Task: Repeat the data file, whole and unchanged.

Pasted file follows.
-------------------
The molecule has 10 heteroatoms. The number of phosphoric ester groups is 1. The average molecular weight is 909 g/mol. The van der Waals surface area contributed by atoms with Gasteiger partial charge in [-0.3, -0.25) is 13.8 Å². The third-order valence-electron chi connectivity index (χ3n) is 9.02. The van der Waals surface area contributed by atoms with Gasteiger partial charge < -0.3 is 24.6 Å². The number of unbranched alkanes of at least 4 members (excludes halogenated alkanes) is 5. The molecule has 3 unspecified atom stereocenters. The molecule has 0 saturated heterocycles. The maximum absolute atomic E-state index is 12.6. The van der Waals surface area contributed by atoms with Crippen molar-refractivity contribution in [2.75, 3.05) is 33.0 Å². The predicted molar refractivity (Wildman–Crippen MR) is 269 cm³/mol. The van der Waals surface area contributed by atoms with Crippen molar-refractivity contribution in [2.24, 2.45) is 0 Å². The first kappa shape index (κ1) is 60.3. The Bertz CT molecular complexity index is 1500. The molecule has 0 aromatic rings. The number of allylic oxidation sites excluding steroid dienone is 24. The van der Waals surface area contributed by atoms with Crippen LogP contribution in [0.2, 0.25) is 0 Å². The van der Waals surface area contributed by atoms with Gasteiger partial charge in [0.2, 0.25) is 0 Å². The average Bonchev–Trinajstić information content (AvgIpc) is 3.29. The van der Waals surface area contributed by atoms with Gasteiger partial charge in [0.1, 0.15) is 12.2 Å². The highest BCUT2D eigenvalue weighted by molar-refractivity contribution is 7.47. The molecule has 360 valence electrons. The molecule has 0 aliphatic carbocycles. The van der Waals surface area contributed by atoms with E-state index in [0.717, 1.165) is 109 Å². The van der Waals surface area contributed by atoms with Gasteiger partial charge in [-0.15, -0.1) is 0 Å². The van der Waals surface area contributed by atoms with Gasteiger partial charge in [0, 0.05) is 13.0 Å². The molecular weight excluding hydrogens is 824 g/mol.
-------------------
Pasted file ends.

The molecule has 10 heteroatoms. The number of phosphoric ester groups is 1. The average molecular weight is 909 g/mol. The van der Waals surface area contributed by atoms with Gasteiger partial charge in [-0.3, -0.25) is 13.8 Å². The third-order valence-electron chi connectivity index (χ3n) is 9.02. The van der Waals surface area contributed by atoms with Gasteiger partial charge < -0.3 is 24.6 Å². The number of unbranched alkanes of at least 4 members (excludes halogenated alkanes) is 5. The molecule has 3 unspecified atom stereocenters. The molecule has 0 saturated heterocycles. The maximum absolute atomic E-state index is 12.6. The van der Waals surface area contributed by atoms with Crippen molar-refractivity contribution in [2.75, 3.05) is 33.0 Å². The predicted molar refractivity (Wildman–Crippen MR) is 269 cm³/mol. The van der Waals surface area contributed by atoms with Crippen molar-refractivity contribution in [2.24, 2.45) is 0 Å². The first kappa shape index (κ1) is 60.3. The Bertz CT molecular complexity index is 1500. The molecule has 0 aromatic rings. The number of allylic oxidation sites excluding steroid dienone is 24. The van der Waals surface area contributed by atoms with Crippen LogP contribution in [0.2, 0.25) is 0 Å². The van der Waals surface area contributed by atoms with Gasteiger partial charge in [0.2, 0.25) is 0 Å². The average Bonchev–Trinajstić information content (AvgIpc) is 3.29. The van der Waals surface area contributed by atoms with Gasteiger partial charge in [0.1, 0.15) is 12.2 Å². The highest BCUT2D eigenvalue weighted by molar-refractivity contribution is 7.47. The molecule has 360 valence electrons. The molecule has 0 aliphatic carbocycles. The van der Waals surface area contributed by atoms with E-state index in [0.717, 1.165) is 109 Å². The van der Waals surface area contributed by atoms with Gasteiger partial charge in [-0.15, -0.1) is 0 Å². The van der Waals surface area contributed by atoms with Gasteiger partial charge in [0, 0.05) is 13.0 Å². The molecular weight excluding hydrogens is 824 g/mol.